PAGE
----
Mitt Romney argued in an interview aired Sunday that President Obama's decision to forgo public financing for his campaign sparked a spending war.

"To be competitive we are obviously following suit, but I would far rather have a setting where we had both agreed to the federal spending limits," Romney, the presumptive Republican nominee, said in an interview on Fox.

Obama opted out of the public financing system in his first run for the White House in 2008, a decision that allowed him to raise more money from private donors. Obama argued at the time that the public financing system was broken. 

Romney said Obama's decision meant that both candidates have to spend more time fundraising and have less time to connect with voters and present their policies.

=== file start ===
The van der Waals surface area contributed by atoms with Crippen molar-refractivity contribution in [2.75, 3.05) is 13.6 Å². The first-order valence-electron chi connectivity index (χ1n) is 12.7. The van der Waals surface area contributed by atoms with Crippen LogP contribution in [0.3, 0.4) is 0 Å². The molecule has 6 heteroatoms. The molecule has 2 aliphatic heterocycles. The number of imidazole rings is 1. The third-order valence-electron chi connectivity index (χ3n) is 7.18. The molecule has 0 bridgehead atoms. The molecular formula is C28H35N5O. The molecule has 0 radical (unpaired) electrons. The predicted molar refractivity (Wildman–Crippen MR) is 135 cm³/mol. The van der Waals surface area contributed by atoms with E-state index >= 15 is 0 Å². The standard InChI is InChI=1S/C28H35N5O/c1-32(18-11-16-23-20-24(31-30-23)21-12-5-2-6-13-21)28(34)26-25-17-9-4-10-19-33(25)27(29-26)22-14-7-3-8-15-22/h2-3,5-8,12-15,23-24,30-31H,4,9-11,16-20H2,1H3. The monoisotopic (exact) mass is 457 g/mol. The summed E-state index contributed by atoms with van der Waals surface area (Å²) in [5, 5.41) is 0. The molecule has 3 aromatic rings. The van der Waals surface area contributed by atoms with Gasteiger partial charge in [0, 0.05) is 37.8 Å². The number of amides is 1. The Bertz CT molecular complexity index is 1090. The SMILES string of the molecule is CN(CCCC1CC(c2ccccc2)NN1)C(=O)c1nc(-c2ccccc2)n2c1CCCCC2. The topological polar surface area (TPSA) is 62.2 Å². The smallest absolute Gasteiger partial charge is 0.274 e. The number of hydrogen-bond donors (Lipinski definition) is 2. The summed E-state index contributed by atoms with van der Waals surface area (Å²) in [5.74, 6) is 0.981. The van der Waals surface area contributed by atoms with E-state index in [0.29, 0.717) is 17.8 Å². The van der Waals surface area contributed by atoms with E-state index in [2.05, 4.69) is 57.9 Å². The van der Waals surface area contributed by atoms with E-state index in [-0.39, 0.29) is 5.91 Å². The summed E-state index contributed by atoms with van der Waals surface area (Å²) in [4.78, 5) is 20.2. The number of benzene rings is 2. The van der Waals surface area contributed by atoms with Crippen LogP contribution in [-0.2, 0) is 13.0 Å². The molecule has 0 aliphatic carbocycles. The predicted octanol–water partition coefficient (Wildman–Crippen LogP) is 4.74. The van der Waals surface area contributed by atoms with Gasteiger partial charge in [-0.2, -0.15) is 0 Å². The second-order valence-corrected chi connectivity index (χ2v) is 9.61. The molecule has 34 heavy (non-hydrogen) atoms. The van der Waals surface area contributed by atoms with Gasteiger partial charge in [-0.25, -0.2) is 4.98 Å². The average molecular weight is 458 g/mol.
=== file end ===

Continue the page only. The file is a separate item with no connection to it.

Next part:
"What's he's done has meant that both of us have to spend an inordinate amount of time fundraising. We can't spend as much time on the campaign trail," Romney said.

Romney and the Republican National Committee announced in August that they had raised $101.3 million, outdrawing the Obama campaign by more than $25 million.

It was the third month in a row that Romney had topped Obama in fundraising and the second straight month they passed the $100 million mark.

Romney’s fundraising prowess has sparked concern in the Obama campaign that they may be outspent in the run-up to November.